One of the many things I’m grateful for is my ability to think of more than one thing at once. It can make for muddles and difficulty, but for the most part, it’s truly a gift.

It’s been a gift this week as I continue the wrestling match with the “I suck” demon. The demon’s been very noisy and persistent, insisting that the work-in-progress is an unsalvageable mess and, really, I should just quit because I suck. When the voice is very loud, it’s hard not to give into it, but some odd thoughts have been saving me.

One is about the Red Sox. Before the season began, Boston sportswriters assessed the team and came to the conclusion that the offense was suspect, but the team could be carried by its starting pitching, which was, for the most part, stellar. A quarter of the way through the season, starting pitching has been less than expected, offense greater. The other is something Hedrick Smith said in his book The Russians. When Moscow correspondents were asked the meaning of something that had happened, their response was that you couldn’t tell what something meant until you saw what happened because of it.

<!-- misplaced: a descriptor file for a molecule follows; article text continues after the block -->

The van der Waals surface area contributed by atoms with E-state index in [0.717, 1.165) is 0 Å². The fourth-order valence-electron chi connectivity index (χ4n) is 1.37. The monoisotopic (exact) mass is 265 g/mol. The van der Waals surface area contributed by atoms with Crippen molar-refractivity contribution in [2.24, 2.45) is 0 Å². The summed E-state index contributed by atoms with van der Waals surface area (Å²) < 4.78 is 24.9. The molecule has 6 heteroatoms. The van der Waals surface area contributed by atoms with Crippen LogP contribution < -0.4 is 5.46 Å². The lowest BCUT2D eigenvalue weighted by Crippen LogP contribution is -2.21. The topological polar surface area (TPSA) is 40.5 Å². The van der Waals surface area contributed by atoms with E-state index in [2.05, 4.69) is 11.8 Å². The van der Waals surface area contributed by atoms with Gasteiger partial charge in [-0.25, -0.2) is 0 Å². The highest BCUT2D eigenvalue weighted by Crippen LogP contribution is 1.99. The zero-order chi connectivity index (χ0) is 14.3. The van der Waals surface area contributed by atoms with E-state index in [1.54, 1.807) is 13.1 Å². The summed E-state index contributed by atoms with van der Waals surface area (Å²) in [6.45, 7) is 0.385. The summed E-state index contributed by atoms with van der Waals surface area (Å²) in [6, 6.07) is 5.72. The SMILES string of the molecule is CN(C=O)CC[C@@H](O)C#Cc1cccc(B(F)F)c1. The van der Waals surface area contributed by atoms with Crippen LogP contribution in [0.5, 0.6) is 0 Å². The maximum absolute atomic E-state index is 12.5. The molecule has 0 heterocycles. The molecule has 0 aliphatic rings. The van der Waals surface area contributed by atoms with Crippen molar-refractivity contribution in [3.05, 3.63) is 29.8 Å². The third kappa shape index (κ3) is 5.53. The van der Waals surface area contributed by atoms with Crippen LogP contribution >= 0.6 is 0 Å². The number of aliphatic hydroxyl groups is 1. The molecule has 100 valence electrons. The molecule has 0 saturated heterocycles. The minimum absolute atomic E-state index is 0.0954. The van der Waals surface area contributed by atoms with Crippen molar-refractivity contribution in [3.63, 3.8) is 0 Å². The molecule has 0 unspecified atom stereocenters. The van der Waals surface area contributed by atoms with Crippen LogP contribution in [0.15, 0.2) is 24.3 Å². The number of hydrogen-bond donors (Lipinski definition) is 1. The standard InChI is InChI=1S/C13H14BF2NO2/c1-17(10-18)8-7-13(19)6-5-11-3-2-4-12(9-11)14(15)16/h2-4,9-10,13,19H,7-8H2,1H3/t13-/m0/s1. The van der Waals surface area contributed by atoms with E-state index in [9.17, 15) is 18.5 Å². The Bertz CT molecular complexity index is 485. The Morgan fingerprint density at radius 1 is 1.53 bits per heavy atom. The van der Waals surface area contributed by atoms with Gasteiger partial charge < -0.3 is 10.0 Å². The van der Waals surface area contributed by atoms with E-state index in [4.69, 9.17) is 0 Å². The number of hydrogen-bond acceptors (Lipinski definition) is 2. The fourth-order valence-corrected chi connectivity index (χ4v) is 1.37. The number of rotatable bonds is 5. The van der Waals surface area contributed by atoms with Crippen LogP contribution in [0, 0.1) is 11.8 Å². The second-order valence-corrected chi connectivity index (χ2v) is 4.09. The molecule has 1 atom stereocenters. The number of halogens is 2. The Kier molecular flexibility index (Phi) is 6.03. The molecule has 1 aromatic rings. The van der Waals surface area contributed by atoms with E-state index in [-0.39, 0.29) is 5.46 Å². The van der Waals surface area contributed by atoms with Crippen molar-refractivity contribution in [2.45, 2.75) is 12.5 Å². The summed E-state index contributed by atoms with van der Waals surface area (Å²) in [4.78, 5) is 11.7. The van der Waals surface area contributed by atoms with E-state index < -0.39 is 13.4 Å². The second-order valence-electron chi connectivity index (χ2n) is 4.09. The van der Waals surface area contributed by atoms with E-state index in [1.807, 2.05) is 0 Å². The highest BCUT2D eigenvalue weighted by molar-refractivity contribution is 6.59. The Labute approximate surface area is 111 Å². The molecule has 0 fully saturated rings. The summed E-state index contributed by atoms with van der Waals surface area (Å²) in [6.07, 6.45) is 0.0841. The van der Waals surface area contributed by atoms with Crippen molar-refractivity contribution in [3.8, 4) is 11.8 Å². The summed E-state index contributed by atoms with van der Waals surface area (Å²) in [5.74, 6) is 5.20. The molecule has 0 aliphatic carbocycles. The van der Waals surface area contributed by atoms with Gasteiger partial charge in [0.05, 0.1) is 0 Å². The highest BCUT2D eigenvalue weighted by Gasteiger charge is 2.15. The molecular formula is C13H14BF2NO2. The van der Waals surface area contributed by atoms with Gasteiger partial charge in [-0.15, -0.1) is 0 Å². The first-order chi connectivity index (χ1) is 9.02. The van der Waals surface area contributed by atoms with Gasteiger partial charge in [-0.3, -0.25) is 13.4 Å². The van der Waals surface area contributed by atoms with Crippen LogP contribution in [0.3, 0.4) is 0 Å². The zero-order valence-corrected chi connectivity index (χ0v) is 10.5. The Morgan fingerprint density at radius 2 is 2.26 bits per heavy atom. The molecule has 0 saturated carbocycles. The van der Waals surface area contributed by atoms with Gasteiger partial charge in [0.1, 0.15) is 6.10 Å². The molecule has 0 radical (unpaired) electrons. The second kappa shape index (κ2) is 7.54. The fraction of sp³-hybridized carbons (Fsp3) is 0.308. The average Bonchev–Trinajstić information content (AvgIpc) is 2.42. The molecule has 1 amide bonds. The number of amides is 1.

Between those two things, I’ve decided that you never know what you have until you actually have it. There’s no way to know if a novel is unsalvageable until it’s written, and you’ve let it rest for a month or so. Resting it gives you distance; distance gives you perspective. When you come back to the book, you’ll find problems (because there are always problems), but you’re also likely to know how to fix the problems you find as soon as you see them. So, really, I have to finish the book to know if it’s as bad as I fear or as good as I hope, and that means writing, no matter what the demon says.

After all, it might be wrong.


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